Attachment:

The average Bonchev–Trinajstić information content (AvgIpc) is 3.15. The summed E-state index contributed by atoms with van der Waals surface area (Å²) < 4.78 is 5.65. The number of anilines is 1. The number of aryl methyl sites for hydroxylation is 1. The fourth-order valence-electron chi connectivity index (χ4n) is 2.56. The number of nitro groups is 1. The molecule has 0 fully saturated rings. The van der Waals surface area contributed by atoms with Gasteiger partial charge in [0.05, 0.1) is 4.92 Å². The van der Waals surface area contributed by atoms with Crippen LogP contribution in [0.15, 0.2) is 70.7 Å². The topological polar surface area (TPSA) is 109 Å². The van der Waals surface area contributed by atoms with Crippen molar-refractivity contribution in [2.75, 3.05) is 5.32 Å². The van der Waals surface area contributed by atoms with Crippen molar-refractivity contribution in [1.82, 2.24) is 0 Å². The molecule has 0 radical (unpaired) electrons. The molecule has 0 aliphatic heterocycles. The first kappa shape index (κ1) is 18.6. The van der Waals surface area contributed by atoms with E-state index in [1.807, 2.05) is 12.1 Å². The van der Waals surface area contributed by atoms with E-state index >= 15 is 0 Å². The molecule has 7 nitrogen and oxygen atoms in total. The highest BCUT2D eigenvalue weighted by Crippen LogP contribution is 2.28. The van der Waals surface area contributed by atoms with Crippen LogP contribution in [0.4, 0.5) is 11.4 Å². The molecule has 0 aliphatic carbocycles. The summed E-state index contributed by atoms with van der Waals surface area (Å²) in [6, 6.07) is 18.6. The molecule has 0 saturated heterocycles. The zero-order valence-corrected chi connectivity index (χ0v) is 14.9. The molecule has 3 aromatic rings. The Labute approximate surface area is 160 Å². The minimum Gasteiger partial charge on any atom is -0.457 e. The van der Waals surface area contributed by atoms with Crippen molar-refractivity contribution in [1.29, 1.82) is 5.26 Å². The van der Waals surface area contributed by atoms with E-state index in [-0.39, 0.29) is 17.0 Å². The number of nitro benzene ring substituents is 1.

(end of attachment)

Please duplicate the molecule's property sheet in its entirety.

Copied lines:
The average Bonchev–Trinajstić information content (AvgIpc) is 3.15. The summed E-state index contributed by atoms with van der Waals surface area (Å²) < 4.78 is 5.65. The number of anilines is 1. The number of aryl methyl sites for hydroxylation is 1. The fourth-order valence-electron chi connectivity index (χ4n) is 2.56. The number of nitro groups is 1. The molecule has 0 fully saturated rings. The van der Waals surface area contributed by atoms with Gasteiger partial charge in [0.05, 0.1) is 4.92 Å². The van der Waals surface area contributed by atoms with Crippen LogP contribution in [0.15, 0.2) is 70.7 Å². The topological polar surface area (TPSA) is 109 Å². The van der Waals surface area contributed by atoms with Crippen molar-refractivity contribution in [2.75, 3.05) is 5.32 Å². The van der Waals surface area contributed by atoms with Crippen molar-refractivity contribution in [1.82, 2.24) is 0 Å². The molecule has 0 radical (unpaired) electrons. The molecule has 0 aliphatic heterocycles. The first kappa shape index (κ1) is 18.6. The van der Waals surface area contributed by atoms with E-state index in [1.807, 2.05) is 12.1 Å². The van der Waals surface area contributed by atoms with E-state index >= 15 is 0 Å². The molecule has 7 nitrogen and oxygen atoms in total. The highest BCUT2D eigenvalue weighted by Crippen LogP contribution is 2.28. The van der Waals surface area contributed by atoms with Crippen LogP contribution in [0.4, 0.5) is 11.4 Å². The molecule has 0 aliphatic carbocycles. The summed E-state index contributed by atoms with van der Waals surface area (Å²) in [6, 6.07) is 18.6. The molecule has 0 saturated heterocycles. The zero-order valence-corrected chi connectivity index (χ0v) is 14.9. The molecule has 3 aromatic rings. The Labute approximate surface area is 160 Å². The minimum Gasteiger partial charge on any atom is -0.457 e. The van der Waals surface area contributed by atoms with Crippen molar-refractivity contribution in [1.29, 1.82) is 5.26 Å². The van der Waals surface area contributed by atoms with E-state index in [-0.39, 0.29) is 17.0 Å². The number of nitro benzene ring substituents is 1.